Review: No! (Deluxe Edition) - They Might Be Giants

There may be better kids music albums released since the turn of the (twenty-first) century, there have been better-selling ones as well, but a pretty strong case can be made for saying that No! by They Might Be Giants is the single most important and most influential kids music album of the past decade or so.

Yes, today's kindie superstars like Dan Zanes, Laurie Berkner, Justin Roberts, Ralph's World, and more had all released an album (or more) for families before TMBG's first album foray out of the world of pints of beer and into the world of half-pints of milk.  And other artists like Trout Fishing in America, Cathy Fink & Marcy Marxer (and many others preceding them) had been releasing albums for years.  But I think in terms of cultural impact (and, as a result, the impact on the genre itself), nothing matched that of the yellow-covered collection from Brooklyn's rockers.

The band is celebrating the tenth anniversary of the album's summer 2002 release with a deluxe edition of the album, adding on 7 bonus tracks, including one newly-recorded expanded version of a TMBG classic.  (More on that in a moment.)  It's easy to look back and say that the move into kids music was an obvious one for the band -- their songs often had a playful melodic sense and even though many of their songs had a darker undertone, some of their biggest hits ("Birdhouse in Your Soul," "Istanbul (Not Constantinople)") were completely kid-friendly.  But at the time, lots of people wondered exactly what the band was thinking, reaching for a kids' audience.

It was only after the album outsold their previous release (Mink Car, for adults, and released on September 11, 2001) that the band -- and the rest of the musical world -- realized that this was a genre that held much more financial and creative potential.  As the band's fans (like me) had grown up and become parents, the selections of kids music available to us were limited, and even more limited in terms of their sound.  With No!, the band thrust into some small part of the mainstream the idea that musical sounds for kids could be every bit as broad (and loud) as that for adults.

No! begat the band's deal with Disney, which yielded three excellent albums and lots of visibility for the band.  It also launched dozens of albums by musicians with names small and large.  No matter how long their creators had been working on them, I don't think TV shows like Yo Gabba Gabba! or Jack's Big Music Show or Imagination Movers get greenlit without the Brooklyn duo showing there was a market for this music and parental attitude.  I don't know if it is "cool" to make music for kids (and I don't really care personally), but it is no longer uncool and for an industry that is still often image-based, that is a not insignificant victory.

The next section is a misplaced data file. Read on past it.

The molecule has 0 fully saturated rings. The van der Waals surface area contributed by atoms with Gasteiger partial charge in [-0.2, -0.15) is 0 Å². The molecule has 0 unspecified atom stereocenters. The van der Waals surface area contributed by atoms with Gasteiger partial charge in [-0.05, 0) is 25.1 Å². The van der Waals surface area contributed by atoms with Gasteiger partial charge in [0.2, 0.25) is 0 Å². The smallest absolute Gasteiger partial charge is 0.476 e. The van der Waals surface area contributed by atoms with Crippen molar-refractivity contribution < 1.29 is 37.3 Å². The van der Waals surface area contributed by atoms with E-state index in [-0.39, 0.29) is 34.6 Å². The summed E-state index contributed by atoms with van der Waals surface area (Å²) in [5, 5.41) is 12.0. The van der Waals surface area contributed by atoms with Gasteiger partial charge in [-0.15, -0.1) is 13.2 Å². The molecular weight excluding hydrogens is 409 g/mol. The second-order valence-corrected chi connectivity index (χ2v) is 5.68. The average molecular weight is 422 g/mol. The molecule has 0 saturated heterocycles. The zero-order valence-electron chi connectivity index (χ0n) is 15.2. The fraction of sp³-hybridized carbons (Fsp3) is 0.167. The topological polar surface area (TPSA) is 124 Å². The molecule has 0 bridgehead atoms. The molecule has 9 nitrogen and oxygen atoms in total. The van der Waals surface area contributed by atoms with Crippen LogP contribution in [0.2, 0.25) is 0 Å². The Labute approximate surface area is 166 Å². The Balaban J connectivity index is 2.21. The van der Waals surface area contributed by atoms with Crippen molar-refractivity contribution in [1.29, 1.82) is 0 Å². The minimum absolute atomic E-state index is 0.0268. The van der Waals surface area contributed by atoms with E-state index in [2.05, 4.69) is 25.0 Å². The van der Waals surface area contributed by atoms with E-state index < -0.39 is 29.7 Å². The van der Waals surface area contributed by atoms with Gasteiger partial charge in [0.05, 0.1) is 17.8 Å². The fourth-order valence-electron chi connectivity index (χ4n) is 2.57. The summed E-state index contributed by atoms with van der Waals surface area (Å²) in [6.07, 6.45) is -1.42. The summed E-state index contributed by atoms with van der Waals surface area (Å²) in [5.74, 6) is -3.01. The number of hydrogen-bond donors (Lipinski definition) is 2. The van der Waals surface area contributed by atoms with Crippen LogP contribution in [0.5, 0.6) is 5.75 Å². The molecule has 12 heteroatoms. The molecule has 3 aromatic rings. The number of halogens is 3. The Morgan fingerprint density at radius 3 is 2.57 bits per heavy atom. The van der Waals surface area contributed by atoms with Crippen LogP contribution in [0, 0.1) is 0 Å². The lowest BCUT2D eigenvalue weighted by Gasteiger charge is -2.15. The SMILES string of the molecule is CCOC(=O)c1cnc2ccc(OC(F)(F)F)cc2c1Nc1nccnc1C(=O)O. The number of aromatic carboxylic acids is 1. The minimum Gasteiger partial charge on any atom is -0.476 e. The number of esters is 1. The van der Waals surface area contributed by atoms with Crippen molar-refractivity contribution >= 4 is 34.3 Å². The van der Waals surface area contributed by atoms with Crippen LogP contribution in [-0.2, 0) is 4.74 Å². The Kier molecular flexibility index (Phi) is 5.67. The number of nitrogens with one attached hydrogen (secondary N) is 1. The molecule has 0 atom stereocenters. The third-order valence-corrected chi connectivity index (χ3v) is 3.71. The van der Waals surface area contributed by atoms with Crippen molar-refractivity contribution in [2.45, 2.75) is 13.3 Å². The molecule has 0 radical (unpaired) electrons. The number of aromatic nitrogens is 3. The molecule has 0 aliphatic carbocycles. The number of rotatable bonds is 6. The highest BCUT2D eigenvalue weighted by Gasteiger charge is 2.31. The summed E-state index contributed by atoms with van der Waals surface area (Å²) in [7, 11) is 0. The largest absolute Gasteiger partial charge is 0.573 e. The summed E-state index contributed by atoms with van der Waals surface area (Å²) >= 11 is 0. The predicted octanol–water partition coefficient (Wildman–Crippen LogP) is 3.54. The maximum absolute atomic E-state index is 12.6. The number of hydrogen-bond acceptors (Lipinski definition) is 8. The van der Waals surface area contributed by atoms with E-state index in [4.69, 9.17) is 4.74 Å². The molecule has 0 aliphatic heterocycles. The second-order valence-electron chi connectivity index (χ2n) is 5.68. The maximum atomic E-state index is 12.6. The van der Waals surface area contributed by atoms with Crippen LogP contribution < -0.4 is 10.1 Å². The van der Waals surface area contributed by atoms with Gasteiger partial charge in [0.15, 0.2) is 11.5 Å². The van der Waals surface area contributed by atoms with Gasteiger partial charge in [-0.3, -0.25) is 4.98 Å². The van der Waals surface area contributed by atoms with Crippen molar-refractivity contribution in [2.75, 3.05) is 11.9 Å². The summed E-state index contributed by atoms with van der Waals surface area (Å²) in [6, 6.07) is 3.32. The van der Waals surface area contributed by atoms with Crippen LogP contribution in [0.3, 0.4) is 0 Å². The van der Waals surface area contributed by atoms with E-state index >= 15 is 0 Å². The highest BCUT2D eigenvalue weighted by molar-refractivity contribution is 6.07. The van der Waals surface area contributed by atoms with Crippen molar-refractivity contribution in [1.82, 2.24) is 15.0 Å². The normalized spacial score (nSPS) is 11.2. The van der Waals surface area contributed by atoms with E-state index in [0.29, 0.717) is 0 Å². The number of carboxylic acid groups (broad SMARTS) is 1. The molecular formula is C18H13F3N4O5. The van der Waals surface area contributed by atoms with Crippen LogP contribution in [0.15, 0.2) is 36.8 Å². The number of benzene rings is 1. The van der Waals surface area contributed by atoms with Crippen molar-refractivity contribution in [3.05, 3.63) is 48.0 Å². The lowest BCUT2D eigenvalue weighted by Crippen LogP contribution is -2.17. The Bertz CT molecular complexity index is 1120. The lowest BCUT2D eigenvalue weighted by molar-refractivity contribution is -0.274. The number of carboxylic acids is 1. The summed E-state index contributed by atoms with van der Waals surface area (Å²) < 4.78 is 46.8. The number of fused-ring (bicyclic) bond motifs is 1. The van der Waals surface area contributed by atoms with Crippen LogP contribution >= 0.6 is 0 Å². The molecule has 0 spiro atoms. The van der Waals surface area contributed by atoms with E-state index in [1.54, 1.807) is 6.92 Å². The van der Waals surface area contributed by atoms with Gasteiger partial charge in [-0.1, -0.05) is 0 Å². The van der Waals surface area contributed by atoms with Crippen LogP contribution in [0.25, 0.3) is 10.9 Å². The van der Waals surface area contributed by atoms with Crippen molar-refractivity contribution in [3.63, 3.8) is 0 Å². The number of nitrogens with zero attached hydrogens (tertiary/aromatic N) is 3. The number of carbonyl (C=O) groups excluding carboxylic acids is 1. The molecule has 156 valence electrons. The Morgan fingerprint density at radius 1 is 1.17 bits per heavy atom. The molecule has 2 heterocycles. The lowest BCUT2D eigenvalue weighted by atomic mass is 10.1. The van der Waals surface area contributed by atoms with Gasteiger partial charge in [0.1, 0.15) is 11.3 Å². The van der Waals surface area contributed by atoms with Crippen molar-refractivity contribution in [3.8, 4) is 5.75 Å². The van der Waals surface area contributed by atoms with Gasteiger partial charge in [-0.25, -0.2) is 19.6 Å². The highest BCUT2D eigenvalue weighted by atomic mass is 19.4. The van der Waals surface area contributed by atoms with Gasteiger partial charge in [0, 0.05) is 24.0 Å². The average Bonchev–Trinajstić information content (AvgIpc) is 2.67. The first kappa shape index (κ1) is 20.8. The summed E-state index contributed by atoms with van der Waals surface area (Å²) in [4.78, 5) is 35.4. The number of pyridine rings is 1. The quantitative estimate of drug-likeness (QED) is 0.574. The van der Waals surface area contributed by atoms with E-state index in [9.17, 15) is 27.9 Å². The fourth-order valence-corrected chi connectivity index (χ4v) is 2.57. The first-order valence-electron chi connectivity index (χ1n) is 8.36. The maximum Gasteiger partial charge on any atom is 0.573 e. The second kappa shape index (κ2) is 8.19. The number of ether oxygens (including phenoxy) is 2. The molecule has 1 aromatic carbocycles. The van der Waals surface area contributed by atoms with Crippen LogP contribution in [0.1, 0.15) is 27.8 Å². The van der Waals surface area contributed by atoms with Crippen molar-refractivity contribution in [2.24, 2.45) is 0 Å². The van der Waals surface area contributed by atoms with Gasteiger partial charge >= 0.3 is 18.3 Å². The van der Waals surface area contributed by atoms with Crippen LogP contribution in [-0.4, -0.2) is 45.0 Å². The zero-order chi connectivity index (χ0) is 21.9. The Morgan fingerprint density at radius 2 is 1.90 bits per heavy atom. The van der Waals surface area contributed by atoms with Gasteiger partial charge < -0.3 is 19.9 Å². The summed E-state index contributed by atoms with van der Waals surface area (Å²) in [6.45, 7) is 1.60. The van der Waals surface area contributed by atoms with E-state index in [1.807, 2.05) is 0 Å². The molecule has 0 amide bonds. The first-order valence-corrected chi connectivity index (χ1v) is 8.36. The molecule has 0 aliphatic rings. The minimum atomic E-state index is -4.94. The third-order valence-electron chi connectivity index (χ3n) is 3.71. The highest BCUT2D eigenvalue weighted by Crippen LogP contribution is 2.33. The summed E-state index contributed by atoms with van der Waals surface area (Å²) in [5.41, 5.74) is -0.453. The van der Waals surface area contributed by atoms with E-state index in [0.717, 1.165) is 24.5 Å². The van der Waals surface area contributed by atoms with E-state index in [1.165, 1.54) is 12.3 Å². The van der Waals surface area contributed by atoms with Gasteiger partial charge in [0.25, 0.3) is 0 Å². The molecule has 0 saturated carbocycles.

As for the album itself, it's so embedded in my brain (and the brains of my family), that trying to listen to the album again and listen critically after literally hundreds of spins is difficult.  My original review of the album, originally written nearly a decade ago, and one of the first posted to the website nearly seven years ago, while clunky in its narrative, still hits the key points: somewhat restricted instrumentation, skewed world viewpoint, and some excellent songs.  In retrospect (and after listening to maybe a couple thousand kids albums since then), one of its strongest aspects is the lack of any overt lesson songs.  It's not quite "no hugging, no learning," but the album's chief virtue is its own inquisitiveness and adventurousness, rather than any message within any specific song.

As for the bonus tracks, none are essential save one, a newly recorded version of "Alphabet of Nations."  This is a track, sharp listeners will note, that didn't make an appearance for another 3 years, on the album's follow-up, Here Come the ABCs.  No matter -- the Johns have taken their song, barely a minute long in its original form, and recorded the 2:30-version they play live.  More countries, even more fun.  The other six tracks are live versions of songs, some from No!, a couple from other albums.  They're good tracks, but none are essential -- feel free to download "Alphabet" and any of the other tracks whose samples move you.

That assumes, of course, that you already have the original.  If you don't, I'm not entirely sure how you've found your way to this site (or why you've read all this way).  If you don't, finish reading this paragraph and go get the thing.  Because in addition to being a culturally significant album, it's also a damn good one, too.  Inventive and witty, with no small amount of danceability.  Most days I'd argue it's not TMBG's best kids' album, but there are also days when I think that it is.  That's no small bar to leap.  I'm reading too much into this, but the fact that the next to last track on the original album is essentially kids' music's "A Day in the Life" makes No! the Sgt. Pepper's of kids' music.  Highly recommended.

Note: I received a copy of the album for possible review, as well as offered the opportunity to premiere tracks from the album.